NHS Apps Library promotes private online GP services

The NHS Apps Library, which was launched in April last year by NHS England and NHS Digital to provide the public with links to apps 'people can trust', has highlighted two private GP services in its listings.

The apps for Now GP and Babylon both appear on the website, which says it helps people to ‘find digital tools to help you manage and improve your health’. GPC chair Dr Richard Vautrey said that the library was ‘fundamentally flawed’ if it was directing patients to private providers.

The app for Now GP appears in the ‘healthy living’ section of the library, while the Babylon app appears under ‘other’.

Both services charge patients for accessing GP appointments remotely. Now GP connects its users with GPs via video calls, with prices starting from £7.99 a month or £42.50 for a one-off consultation. Babylon allows its users to arrange a video or phone consultation with a GP ‘within minutes’ and payment plans start at £5 a month for a minimum of three months or £25 per consultation.

The NHS Apps Library is currently a Beta site, which means it is an early version that is still being tested. NHS Digital is asking users to provide feedback. The site says that it contains a ‘selection of tools that have gone through a technical assessment; this seeks clarification from developers and vendors regarding compliance with the Data Protection Act, through to collecting personal data and other key areas.’

Some of the apps featured in the library are labelled ‘NHS Approved’ or ‘Being Tested in the NHS’, which means further assessment has been undertaken. The Now GP and Babylon apps have not been given these labels.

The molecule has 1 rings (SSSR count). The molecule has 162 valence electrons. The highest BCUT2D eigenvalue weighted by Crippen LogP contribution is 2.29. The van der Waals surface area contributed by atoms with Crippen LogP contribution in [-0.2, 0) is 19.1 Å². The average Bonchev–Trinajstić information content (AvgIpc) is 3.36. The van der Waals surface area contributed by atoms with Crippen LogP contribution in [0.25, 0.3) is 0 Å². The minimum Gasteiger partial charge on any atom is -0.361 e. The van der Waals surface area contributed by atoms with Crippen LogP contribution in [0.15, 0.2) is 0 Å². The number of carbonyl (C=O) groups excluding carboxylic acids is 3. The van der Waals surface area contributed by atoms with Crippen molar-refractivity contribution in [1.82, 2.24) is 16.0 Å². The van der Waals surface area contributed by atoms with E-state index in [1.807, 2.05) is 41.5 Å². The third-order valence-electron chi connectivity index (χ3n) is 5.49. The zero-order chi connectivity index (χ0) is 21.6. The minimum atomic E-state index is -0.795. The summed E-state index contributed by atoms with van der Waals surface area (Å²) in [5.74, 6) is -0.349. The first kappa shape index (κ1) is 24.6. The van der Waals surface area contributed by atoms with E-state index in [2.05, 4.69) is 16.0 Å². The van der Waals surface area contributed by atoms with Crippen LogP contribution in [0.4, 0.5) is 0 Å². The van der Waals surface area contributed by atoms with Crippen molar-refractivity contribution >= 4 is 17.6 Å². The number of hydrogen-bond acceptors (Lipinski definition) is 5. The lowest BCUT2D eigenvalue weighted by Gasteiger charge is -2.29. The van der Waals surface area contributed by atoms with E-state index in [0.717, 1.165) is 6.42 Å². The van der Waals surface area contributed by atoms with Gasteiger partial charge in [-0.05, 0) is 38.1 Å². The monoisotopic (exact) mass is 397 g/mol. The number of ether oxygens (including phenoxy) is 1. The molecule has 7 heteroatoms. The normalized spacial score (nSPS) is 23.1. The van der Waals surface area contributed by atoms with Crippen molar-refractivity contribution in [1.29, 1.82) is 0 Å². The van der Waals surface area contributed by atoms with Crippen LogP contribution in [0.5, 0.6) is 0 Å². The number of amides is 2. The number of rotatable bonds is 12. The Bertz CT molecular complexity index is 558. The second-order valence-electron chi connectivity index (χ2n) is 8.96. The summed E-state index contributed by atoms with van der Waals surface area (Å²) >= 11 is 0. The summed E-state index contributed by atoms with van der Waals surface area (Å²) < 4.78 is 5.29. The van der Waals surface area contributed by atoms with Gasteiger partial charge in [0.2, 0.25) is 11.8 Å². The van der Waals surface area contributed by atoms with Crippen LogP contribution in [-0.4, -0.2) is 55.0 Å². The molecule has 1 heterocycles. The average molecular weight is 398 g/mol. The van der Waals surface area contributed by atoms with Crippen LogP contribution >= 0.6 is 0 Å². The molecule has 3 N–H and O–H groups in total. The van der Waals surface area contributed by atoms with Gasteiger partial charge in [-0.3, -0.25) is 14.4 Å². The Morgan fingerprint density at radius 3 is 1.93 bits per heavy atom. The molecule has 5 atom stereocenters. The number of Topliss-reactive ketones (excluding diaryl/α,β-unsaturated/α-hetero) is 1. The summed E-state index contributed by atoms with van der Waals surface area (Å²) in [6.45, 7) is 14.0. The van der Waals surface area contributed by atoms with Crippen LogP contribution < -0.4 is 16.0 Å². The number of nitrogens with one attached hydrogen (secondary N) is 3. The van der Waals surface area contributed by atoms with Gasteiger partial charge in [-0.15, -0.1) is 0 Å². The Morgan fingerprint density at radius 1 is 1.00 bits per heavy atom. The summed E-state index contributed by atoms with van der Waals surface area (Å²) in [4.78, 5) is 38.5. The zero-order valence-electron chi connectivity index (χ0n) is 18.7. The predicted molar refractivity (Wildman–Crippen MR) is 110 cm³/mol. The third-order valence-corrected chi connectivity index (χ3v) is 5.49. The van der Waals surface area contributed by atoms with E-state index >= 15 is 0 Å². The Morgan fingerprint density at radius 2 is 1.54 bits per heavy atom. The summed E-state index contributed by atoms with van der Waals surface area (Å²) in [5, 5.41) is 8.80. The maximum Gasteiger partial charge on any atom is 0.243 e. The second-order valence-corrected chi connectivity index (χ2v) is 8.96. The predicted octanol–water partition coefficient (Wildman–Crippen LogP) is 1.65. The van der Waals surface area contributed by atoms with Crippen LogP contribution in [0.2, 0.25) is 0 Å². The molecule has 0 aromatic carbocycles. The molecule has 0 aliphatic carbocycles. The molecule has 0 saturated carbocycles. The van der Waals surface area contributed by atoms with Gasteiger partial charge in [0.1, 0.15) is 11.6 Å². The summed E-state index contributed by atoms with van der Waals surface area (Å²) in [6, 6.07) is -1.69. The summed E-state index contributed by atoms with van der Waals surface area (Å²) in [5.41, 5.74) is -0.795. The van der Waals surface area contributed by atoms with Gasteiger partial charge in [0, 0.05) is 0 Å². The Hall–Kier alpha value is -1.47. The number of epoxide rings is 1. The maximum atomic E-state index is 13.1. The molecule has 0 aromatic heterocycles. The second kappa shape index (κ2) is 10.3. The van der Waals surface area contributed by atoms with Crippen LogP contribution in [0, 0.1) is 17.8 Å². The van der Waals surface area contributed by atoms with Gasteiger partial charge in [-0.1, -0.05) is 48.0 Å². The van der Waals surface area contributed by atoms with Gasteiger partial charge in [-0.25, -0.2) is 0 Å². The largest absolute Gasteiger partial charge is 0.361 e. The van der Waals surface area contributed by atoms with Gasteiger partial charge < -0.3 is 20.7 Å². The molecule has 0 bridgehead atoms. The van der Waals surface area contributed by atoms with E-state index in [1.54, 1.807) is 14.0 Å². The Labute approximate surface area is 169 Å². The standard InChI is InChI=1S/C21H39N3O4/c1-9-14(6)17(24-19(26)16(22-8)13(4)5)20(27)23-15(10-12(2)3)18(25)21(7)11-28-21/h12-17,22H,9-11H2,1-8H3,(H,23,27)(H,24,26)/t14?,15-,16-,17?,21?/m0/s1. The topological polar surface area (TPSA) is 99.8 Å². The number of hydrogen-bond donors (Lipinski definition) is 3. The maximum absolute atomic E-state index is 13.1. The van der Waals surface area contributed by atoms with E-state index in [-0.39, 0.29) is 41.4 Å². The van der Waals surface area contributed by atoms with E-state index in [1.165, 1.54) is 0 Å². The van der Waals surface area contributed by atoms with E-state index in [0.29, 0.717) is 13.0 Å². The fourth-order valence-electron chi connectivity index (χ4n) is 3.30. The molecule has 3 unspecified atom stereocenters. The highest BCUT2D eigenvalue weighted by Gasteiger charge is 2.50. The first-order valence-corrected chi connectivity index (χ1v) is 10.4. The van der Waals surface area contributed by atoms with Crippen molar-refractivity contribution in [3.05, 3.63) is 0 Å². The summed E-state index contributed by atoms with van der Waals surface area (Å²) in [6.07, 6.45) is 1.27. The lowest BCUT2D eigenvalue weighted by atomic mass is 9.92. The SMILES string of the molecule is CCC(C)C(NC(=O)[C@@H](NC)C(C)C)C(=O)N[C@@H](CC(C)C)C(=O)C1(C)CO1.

'Fundamentally flawed'

GPC chair Dr Richard Vautrey said: ‘It is becoming increasingly difficult for patients to know whether the multitude of health-related apps and AI products are appropriate or safe to use. We have robust systems in place to do this for new medicines but we currently not doing enough to respond to this rapidly changing scene.

‘This NHS library may help but will be fundamentally flawed if it is also directing NHS patients to private providers.’

Juliet Bauer, chief digital officer at NHS England, said: ‘There are a myriad of health related digital apps available, some free and some paid for, but there is no clear guidance for patients on which apps they should use or how safe they are.

‘As we enter the NHS’s 70th year, the NHS Apps Library addresses this problem by providing the public with a trusted location where they can quickly discover which health apps, commercial or otherwise, have met NHS standards.’

Last week NHS England and NHS Digital said they were ‘enhancing the Apps Library to make it the go-to place for patients to access safe and effective digital tools’. Developers have been invited to submit their apps for inclusion in the library and company Our Mobile Health has been appointed to work alongside NHS Digital to assess these.

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